George, Duke of Clarence

George, who later becomes the Duke of Clarence, is the second son of Richard Plantagenet. George is much more practical than his older brother Edward. When Edward becomes king, George recognizes the importance of seeking a marriage for Edward that will create a strong alliance between the house of York and the King of France. He is therefore shocked at Edward's impulsive decision to marry Elizabeth Woodville. George makes his disapproval clear to Edward — but in the end, when it counts, he stands with his brother and helps to defend Edward's throne.

George is married to the older daughter of the Earl of Warwick and is probably the person closest to his younger brother, Richard.

Richard, Duke of Gloucester

Richard, who later becomes the Duke of Gloucester, is the third son of Richard Plantagenet. Richard has several physical disabilities: by his own description, he has a withered arm, a hump on his back, and legs of uneven lengths. There are rumors that he was born feet first, with all his teeth, and caused his mother great pain in childbirth.

Richard has not had an easy life. He has been mocked and reviled for his appearance and his disabilities; even his own mother has found it difficult to show him affection. He is very much like his father, however, and has trained himself to be a skilled fighter in spite of his disabilities. He is intelligent and sharp-tongued, prone to sarcasm, a little hot-headed, and eager to fight.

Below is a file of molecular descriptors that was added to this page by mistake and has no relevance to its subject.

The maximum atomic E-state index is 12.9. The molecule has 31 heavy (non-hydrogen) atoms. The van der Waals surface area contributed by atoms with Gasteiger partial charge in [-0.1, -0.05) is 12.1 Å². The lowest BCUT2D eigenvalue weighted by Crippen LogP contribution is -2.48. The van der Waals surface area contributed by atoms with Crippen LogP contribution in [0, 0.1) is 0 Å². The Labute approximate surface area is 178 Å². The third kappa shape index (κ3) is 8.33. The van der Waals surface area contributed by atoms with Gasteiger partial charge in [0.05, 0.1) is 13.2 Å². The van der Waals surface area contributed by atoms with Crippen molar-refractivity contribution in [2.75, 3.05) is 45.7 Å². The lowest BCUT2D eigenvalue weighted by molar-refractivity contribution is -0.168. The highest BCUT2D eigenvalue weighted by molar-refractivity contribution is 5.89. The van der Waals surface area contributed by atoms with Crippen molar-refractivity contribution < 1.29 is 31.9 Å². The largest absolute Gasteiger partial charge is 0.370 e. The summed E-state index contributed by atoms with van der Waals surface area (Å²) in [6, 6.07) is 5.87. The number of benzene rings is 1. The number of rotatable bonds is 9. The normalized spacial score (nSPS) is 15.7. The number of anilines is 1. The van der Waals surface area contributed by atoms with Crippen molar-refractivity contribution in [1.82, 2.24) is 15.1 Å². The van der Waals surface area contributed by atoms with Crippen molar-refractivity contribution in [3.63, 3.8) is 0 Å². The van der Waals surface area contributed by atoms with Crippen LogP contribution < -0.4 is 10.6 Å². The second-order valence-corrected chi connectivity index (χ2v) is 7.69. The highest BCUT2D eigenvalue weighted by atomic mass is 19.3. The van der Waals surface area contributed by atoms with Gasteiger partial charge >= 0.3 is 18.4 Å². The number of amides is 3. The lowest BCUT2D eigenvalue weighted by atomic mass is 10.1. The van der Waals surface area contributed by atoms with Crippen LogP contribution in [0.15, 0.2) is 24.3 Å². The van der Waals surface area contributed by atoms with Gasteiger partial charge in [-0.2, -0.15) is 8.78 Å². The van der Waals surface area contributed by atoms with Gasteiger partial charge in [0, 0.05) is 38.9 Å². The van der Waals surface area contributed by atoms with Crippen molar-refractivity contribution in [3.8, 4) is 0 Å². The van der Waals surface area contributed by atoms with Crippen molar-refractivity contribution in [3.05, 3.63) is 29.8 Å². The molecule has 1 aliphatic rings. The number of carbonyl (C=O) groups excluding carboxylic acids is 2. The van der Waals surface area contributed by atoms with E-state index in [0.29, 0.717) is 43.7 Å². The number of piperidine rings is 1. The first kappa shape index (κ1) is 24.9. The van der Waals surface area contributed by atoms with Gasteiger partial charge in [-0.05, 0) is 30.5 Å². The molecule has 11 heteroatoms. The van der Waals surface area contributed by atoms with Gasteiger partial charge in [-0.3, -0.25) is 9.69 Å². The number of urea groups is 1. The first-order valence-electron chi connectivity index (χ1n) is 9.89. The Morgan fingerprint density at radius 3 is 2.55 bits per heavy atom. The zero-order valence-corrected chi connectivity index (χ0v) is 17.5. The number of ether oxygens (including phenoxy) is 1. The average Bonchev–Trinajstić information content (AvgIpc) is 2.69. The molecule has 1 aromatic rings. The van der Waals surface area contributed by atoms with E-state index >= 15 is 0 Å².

Richard is not married and does not believe he will find a woman that can love him. His resentment of the treatment he has experienced throughout his life and his inability to find enjoyment in worldly pleasures lead him to plot a path to the throne for himself — even if he has to get rid of his own brothers to get there...

Earl of Warwick

The Earl of Warwick, Richard Neville, is one of the most powerful nobles in England. Warwick becomes known as "the Kingmaker" for his ability to win the throne for the candidate he champions.

Warwick is a principled supporter of the house of York, believing that Richard Plantagenet has a stronger claim to the throne than Henry VI. When Richard is killed, Warwick throws his support behind Richard's son, Edward, and sees him crowned as King Edward IV.

To strengthen Edward's hold on the throne, Warwick travels to France to arrange a marriage between Edward and the Lady Bona, sister to the King of France. This marriage would create a strong alliance between the house of York and France, assuring their success and preventing the house of Lancaster from appealing to France for aid. Warwick pledges his honor to the King of France that Edward is the rightful king of England — and is therefore furious when he learns that Edward has gone back on his word and married Elizabeth Woodville. Furious enough to switch sides...

Earl of Salisbury